In the evening there was a Bat Watch, listening to and identifying bats, led by an ecologist and bat conservationist who lives in Buchlyvie. A lavender hedge of over two hundred plants was also created around the Broch medicinal herb garden.

The Clay Tree Mosaic

This exciting project was led by Alison Borthwick of Buchlyvie Pottery and artist Billy Pretorius, who had created the beautiful mosaic at the front of the schClay treeool three years previously. The children used local clay which fires to a beautiful terra cotta. They made foot or hand prints and clay prints of a leaf, which were all used to create this tree. It can be seen on the back wall of the school. Footprints formed roots and branches of the tree, while hand and leaf prints were the foliage -all fired in the  Pottery. The tree makes an impressive contribution to the building and represents the diversity of people that use the school, medical centre and garden.

Future projects include three information boards, currently being designed and illustrated. One is a map giving an overview of the planting schemes and the other two boards will be for the pond and medicinal herb garden.

Wildflower Meadow

Oxpeye daisesA wildflower meadow was sown in April 2009 with species commonly found throughout Scotland. By the summer of 2010, the hard work put in during the previous three years started to show: the wildflower meadow was a blaze of colour, the trees in the woodland grew well and the pond produced a rich diversity of wildlife. A £250 grant from Scottish Natural Heritage enabled us to buy more pond plants, all native species, so next year it should be even better.planting seeds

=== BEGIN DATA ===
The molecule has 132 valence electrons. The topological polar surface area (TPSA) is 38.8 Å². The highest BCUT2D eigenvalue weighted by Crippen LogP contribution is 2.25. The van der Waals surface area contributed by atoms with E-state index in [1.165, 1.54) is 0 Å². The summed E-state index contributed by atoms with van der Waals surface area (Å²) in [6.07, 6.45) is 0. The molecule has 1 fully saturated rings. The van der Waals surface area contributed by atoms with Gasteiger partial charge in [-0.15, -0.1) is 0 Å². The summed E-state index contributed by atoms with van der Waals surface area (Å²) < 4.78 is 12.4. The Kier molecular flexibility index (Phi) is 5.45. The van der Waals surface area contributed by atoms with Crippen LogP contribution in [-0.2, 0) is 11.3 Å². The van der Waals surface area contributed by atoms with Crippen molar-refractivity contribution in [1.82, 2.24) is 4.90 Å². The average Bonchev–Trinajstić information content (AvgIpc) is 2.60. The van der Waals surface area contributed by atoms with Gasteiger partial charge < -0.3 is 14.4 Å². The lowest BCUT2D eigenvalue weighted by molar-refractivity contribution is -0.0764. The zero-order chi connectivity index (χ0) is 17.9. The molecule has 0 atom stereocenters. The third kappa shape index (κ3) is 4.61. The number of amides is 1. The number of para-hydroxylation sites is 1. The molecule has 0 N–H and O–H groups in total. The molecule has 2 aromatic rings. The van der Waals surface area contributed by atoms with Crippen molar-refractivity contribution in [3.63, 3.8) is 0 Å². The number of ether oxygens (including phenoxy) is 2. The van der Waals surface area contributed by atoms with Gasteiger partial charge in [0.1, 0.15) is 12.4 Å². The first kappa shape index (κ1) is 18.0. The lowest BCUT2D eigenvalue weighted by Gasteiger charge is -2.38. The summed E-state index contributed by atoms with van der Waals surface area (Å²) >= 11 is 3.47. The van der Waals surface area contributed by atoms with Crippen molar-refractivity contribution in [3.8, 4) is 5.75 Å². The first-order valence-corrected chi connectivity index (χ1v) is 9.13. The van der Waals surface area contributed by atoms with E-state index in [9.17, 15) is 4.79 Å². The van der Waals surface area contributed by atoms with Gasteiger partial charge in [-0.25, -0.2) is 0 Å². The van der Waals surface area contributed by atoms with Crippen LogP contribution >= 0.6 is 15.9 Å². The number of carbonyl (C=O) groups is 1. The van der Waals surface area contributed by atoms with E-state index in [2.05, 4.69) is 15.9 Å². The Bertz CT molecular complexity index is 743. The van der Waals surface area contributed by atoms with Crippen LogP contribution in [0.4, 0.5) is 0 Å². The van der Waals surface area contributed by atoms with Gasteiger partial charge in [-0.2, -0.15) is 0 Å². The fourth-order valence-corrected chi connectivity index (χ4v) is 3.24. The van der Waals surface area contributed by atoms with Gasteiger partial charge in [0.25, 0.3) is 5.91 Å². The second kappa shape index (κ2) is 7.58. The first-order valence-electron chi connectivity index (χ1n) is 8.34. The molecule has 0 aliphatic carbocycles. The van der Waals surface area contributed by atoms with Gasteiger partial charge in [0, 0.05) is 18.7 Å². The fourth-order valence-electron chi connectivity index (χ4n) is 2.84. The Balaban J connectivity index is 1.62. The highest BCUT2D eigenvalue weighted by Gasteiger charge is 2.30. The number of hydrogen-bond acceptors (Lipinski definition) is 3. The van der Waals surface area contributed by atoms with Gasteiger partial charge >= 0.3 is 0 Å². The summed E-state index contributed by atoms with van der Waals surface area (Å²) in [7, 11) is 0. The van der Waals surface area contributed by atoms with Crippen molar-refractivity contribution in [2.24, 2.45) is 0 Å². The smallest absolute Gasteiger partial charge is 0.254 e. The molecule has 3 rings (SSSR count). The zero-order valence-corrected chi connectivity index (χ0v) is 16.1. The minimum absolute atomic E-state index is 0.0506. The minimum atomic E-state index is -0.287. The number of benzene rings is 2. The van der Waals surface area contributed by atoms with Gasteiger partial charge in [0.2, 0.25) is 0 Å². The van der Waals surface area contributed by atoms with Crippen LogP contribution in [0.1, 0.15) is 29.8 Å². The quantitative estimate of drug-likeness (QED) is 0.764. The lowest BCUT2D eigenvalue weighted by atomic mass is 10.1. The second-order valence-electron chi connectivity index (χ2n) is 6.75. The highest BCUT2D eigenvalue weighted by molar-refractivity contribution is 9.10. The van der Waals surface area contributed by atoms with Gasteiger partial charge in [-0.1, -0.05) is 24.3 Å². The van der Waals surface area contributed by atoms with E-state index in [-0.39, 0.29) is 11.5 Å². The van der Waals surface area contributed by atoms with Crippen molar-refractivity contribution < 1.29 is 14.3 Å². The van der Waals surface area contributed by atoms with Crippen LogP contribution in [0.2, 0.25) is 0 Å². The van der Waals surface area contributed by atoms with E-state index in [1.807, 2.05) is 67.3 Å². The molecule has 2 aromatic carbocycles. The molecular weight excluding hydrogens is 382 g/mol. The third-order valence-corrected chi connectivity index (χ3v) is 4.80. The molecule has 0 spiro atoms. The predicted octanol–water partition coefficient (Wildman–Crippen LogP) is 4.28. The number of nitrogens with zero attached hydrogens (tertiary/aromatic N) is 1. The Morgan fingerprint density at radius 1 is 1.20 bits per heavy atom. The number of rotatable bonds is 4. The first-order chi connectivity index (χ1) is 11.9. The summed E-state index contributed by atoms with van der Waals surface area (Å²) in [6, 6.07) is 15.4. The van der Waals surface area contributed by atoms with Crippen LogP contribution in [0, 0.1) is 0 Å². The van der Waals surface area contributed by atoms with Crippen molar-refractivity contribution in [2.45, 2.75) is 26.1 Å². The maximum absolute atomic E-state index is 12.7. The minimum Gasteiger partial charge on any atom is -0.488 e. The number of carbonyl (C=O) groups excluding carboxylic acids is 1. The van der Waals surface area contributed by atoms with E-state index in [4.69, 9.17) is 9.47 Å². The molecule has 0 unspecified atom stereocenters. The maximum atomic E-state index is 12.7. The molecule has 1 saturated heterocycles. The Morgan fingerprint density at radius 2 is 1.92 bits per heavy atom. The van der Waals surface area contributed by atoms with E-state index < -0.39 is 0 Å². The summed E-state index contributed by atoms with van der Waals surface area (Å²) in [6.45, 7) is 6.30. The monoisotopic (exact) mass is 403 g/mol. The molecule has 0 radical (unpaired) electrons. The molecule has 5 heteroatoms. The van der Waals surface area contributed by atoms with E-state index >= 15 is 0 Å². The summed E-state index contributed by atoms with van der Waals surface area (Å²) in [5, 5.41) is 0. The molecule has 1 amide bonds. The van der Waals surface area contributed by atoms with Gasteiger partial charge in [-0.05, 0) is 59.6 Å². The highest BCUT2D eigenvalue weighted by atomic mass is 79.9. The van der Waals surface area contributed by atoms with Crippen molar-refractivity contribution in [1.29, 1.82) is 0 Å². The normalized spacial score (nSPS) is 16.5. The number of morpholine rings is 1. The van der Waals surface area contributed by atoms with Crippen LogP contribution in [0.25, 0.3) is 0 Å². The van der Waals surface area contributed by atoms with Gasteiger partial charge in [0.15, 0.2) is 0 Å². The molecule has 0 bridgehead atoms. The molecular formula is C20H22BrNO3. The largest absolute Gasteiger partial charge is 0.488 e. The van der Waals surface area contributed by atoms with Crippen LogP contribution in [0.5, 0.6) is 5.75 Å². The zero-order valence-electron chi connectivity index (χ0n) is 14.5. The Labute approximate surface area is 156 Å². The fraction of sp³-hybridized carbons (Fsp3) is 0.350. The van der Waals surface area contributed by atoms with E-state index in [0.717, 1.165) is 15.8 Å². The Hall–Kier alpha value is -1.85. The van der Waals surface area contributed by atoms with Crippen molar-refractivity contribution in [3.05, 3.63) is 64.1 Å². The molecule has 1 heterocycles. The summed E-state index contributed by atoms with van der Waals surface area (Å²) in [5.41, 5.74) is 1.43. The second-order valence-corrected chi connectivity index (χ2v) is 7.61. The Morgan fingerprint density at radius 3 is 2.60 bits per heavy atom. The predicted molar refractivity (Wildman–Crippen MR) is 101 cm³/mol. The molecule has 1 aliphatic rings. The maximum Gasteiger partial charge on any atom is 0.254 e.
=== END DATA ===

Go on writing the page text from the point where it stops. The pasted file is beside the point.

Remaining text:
Several mothers formed a gardening group and bought a water butt, a mini-green house and five large planters. The children sowed the  seeds of sunflowers, herbs, beans, peas and courgettes, which were harvested in the autumn.

 

 

Irwin

 

Irwin Campbell, who had been the main driving force in the production of the Broch, spent much time in 2010 making steps between two giant stones, to create a path leading up to the football pitch. In the spring of 2010, numerous trays of hedgerow wildflower seeds had been sown and these were planted out around this path in the autumn.

It had been intended to plant lots of bulbs for the spring, but this project was upset by the weather. It will now have to be done as soon as the ice has gone, so, if you’d like to take part in this, please contact Jessica Langford (see below).

The Wild-life Animation

The school received funding from First Light to make an animation film. The project was inspired by the wildlife garden and provided an opportunity for all the children to be involved in making their own animation film.

collecting leavesThe children first collected an assortment of berries, leaves, nuts and pine cones from the wildlife garden. Each group then made animals or birds from these items - particularly tiny hedgehogs from the teasel heads! They then  created a story about them. boys filming

They were shown how to turn their story into an animation. Each picture had to be photographed, the characters moved by a tiny fraction and then photographed again. The final animation would be shown at 24 pictures every second, so it was a slow business to create the complete film.

 

 

 

 

 

squirrel

 

 

 

 

 

 

The first showing of this film was to a packed audience in the Village Hall, who enthusiastically demanded to see an encore performance. 

 


 

The village gives thanks to all the talented and generous people in Buchlyvie who have given their time and expertise to create the Wildlife Garden. If you would like to be involved and help with planting bulbs, etc., please get in touch.

Jessica Langford, 01360 850 118 or This email address is being protected from spambots. You need JavaScript enabled to view it.